Over the next few days I’m going to post some teaching that I’ve recently written and led our staff through at LifePoint. The subject is one that is important for me personally. It is an area that I have struggled with in the past and that I have seen numerous other individuals in full-time vocational ministry wrestle with as well. I think the scope of this topic is applicable outside the “church staff” world though, and that’s why I’m posting it here.
The topic is what I’m calling “Rhythms,” and it deals with how we spend our time and energy. Full-time vocational ministry is an interesting beast. The urgency within which you fulfill your calling is directly proportional to your understanding of its magnitude. When you think about church work, and the reality that “eternity hangs in the balance,” you can easily develop into a workaholic, fall into unhealthy patterns, and hit the wall time and again. Facing these things over the years has led me to the thoughts below. Hopefully you’ll find them useful and applicable to your context in some way.
Your time and your energy are not unlike your money.
- You possess a certain quantity of time and energy, as you do money.
- The amount of time and energy that you possess is finite, like your money.
- We all use our time and energy differently, like our money.
- You can handle your time and energy intentionally or unintentionally.
- Like your money, you can either control your time/energy or they will control you.
- Time and energy, like money, must operate on a budget.
- If you spend your time and energy on the basis of “what is left” or “what is in the account,” instead of on a closely tracked budget, you will constantly face deficits.
The budget, by which you operate in regards to your time and energy, could be called your “rhythms.”
Establishing intentional and healthy rhythms in your life (the time and energy budgetary process) is vital for your spiritual, mental, emotional, and physical health.
Neglecting to establish intentional and healthy rhythms leads to two negative patterns in our lives:
1) Reactive living:
- You approach each day from a reactive standpoint.
- You give attention to what you perceive to be the most “immediate” needs, regardless of whether they are or not.
- You get stuck in the hamster wheel of ministry (or your work responsibilities), constantly battling frustration and guilt, as time gets “wasted” on tasks and issues that suck the life out of you.
- You begin to drop the ball because sometimes the ball isn’t the “most pressing need” that day or week, so you just forget to react to it.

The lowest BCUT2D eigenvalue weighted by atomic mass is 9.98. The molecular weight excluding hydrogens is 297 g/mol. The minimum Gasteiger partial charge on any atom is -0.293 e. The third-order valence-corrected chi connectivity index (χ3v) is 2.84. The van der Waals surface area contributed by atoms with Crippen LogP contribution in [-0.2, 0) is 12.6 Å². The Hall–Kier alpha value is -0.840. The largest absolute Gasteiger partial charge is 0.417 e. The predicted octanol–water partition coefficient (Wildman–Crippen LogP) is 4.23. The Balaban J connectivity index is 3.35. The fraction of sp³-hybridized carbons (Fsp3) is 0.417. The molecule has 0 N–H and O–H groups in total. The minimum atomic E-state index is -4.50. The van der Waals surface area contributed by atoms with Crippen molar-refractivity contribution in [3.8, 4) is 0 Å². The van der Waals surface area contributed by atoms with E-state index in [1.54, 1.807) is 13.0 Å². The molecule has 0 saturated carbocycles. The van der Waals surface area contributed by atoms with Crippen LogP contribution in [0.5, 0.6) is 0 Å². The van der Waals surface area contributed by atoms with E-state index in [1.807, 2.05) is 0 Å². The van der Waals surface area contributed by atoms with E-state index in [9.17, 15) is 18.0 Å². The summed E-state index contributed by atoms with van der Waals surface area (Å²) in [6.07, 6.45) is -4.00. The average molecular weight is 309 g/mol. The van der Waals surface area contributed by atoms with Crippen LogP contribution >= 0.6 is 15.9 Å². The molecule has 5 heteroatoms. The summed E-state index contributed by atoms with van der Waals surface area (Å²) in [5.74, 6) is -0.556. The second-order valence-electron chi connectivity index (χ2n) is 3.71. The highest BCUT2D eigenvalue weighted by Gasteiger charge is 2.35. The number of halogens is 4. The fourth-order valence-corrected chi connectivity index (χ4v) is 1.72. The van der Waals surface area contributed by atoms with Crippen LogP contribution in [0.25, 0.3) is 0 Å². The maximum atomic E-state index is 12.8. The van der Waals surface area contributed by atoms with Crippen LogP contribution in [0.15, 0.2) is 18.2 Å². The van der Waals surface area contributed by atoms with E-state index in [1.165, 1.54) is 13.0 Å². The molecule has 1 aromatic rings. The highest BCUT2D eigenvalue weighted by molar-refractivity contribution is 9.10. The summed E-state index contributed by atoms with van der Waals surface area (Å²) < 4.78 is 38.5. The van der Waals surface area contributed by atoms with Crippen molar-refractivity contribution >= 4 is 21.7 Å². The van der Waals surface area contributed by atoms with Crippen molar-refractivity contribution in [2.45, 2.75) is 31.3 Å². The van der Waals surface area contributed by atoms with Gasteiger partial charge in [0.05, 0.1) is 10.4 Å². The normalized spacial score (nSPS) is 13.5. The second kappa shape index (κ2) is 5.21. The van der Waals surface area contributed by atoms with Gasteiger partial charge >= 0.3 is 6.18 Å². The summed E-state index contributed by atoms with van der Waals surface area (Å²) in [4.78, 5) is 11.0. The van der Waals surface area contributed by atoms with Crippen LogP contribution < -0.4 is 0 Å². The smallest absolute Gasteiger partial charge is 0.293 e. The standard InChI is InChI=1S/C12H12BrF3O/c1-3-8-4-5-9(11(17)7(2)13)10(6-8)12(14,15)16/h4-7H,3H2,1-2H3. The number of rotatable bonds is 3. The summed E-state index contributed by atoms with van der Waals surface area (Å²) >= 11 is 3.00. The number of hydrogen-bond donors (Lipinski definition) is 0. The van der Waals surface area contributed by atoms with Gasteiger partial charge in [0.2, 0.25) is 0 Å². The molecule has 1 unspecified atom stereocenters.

- You operate out of a deficit of time and energy, instead of a surplus.
- Your task list sits on the edge of your brain like a mountain of papers on your desk, and you buckle under its weight.
- You manage to get enough adrenaline rolling for the big things (weekly preaching or major events), but as these things pass you continue to struggle with feeling more spent.
- Your “down time,” “days off,” and “vacations” are spent recovering, vegetating, and generally peeling yourself off the floor every few months when you mentally, emotionally, spiritually, and physically hit the wall.
- Day by day you operate “in the red” as the deficits continue to grow.
- What was once vision and passion that motivated your calling begins to develop into “ideals” that you eventually despise, because you begin to realize that you possess neither the time nor energy to get there.
- Massive amounts of deficit-spending eventually bring you to the point of bankruptcy, known as burnout.
(How do you know if your rhythms are off?)
1) Your prayer life suffers.
- How is your prayer life?
- Does it exist?
- What does it look like?
2) Your relationships suffer.
- Burnout from deficit-spending sucks the life out of your relationships.
- How are your relationships with your family?
- Do you have friends?
- Do you care to have friends?
3) Your identity gets swallowed by your “calling” or “job.”
- You have no hobbies, and you exhibit workaholic tendencies.
- What do you like to do for fun in your down time?
- Do you have down-time?
- Are you always accessible to everyone and everything?
- Can you unplug? If not, why not?
4) You lose the joy of your calling as it gets swallowed by the frustrations of maintaining your “ministry.”
- Have you grown cynical?
- Do you secretly despise aspects of your ministry context?
- If money wasn’t an issue, would you be doing what you’re doing vocationally?
(If you notice any of the above features in your life, it is time to establish healthy rhythms. It is time to put your time and energy on a budget.)
Check-in for part 2 tomorrow…